Greater Efforts for Human Codes of Tolerance Needed
Human Codes of Tolerance and Respect exist in all our different religions and cultures, from Christianity, Judaism, Islam, Hinduism to Buddhism. The problem today is that we have forgotten our common roots.
The Prophet Muhammad (pbuh) was such a living example of tolerance and respect to the older religions of Judaism and Christianity contrary to un-Islamic hate propaganda and the perception in Western media.
As an example of the Prophet's tolerance towards other religions, one should recount the incident when the Christians of Najran came to Medina, not only did the Prophet lodge them in the Mosque, he also permitted them to hold their prayers on one side of the Mosque and the Muslims on the other side. In this Mosque, dialogues between Christians and Muslims were conducted with freedom, respect and tolerance.
Karen Armstrong in her famous book Muhammad: A Prophet of our Time, states that seventeen of the Jewish tribes in Madinah lived with the new Muslim community in peace for many years. Later Jews enjoyed full religious liberty in the Islamic empires until the Palestine-Israel conflict started only 60 years ago.
When in 630, Prophet Muhammad with an army of 10,000 men entered Makkah there was no revenge, no bloodshed and nobody was forced to join Islam. When he had conquered Makkah peacefully, he did not establish a purist Islamic regime as 'God's Kingdom on Earth,' nor did he misuse political power. He promoted reconciliation even with his most hatred enemies and left the status quo intact.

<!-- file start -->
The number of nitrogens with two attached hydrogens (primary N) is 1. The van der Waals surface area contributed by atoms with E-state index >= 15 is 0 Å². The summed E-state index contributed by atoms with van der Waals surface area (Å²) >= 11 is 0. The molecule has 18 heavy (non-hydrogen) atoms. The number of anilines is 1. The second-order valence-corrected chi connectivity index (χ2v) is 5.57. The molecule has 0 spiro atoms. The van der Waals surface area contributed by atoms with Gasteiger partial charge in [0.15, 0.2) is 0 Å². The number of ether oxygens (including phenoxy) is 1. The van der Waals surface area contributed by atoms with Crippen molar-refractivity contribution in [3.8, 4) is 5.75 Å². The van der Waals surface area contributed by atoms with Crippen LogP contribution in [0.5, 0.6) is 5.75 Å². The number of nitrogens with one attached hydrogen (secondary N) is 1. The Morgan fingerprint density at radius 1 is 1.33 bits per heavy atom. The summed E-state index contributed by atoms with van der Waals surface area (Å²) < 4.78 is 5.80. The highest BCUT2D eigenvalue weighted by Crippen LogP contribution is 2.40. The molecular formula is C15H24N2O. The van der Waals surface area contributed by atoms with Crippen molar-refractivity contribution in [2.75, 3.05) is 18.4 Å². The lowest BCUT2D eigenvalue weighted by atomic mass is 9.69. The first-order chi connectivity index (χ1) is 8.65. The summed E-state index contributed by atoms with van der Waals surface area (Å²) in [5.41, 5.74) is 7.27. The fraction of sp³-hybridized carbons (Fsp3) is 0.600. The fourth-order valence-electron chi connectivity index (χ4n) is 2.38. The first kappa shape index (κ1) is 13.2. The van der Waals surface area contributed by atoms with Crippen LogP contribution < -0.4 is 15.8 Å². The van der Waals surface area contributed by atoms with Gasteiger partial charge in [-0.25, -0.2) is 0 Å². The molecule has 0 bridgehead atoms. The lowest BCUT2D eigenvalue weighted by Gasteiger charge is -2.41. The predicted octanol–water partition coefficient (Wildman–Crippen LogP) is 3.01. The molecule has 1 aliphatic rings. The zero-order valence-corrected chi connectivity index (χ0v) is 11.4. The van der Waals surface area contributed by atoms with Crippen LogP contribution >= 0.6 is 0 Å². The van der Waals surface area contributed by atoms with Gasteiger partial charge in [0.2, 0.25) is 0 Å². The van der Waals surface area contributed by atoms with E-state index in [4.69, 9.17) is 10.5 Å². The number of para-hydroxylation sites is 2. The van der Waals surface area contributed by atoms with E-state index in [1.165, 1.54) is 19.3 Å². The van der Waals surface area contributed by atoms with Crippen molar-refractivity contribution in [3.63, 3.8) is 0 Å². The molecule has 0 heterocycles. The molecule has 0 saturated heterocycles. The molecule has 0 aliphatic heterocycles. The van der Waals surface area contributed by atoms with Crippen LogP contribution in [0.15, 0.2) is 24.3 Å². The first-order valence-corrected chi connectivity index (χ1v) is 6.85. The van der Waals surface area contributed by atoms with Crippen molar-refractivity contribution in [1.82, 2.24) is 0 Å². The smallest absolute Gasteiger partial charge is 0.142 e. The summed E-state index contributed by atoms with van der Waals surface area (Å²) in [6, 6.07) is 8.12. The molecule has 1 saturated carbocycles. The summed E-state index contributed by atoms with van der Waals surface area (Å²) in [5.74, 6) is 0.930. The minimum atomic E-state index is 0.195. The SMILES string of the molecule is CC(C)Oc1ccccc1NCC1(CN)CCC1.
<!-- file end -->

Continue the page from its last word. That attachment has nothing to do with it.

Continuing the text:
The Holy Quran demands not only tolerance but also a firm belief in the scripts (the Torah, the Bible and the Qur'an) and all the messengers without distinction.
The merciful nature of the Prophet has been forgotten, like that of Jesus Christ for more than 1800 years by Christianity during the long periods of inquisition, crusading and the Thirty Years' War against the Protestants in Europe.
I believe that an Islamic Renaissance is urgently needed to bring back Muhammad's teaching of mercy, respect, and tolerance not only for the West but the Islamic nations themselves and for the clash of Shias and Sunnis, as they are the first victims of totalitarian thinking.
True Muslims should actively reject the new negative forces of jahiliyyah and promote the Prophet's moral world of 'din' and a society of 'ilm'.
We, the Christians should not forget than only in the last maximum 200 years Christianity become tolerant and respectful to other religions and had come back to the true spirit of Jesus after 1800 years.
How can we step by step promote the Human Codes of Tolerance and Respect? These Codes are intended to promote tolerance, respect, and dignity for ethnic minorities and people of different religions, and to support a peaceful coexistence between other religions, races and nationalities of our "global village."
This starts from where you live locally, but reaches up to the national and international policy levels too.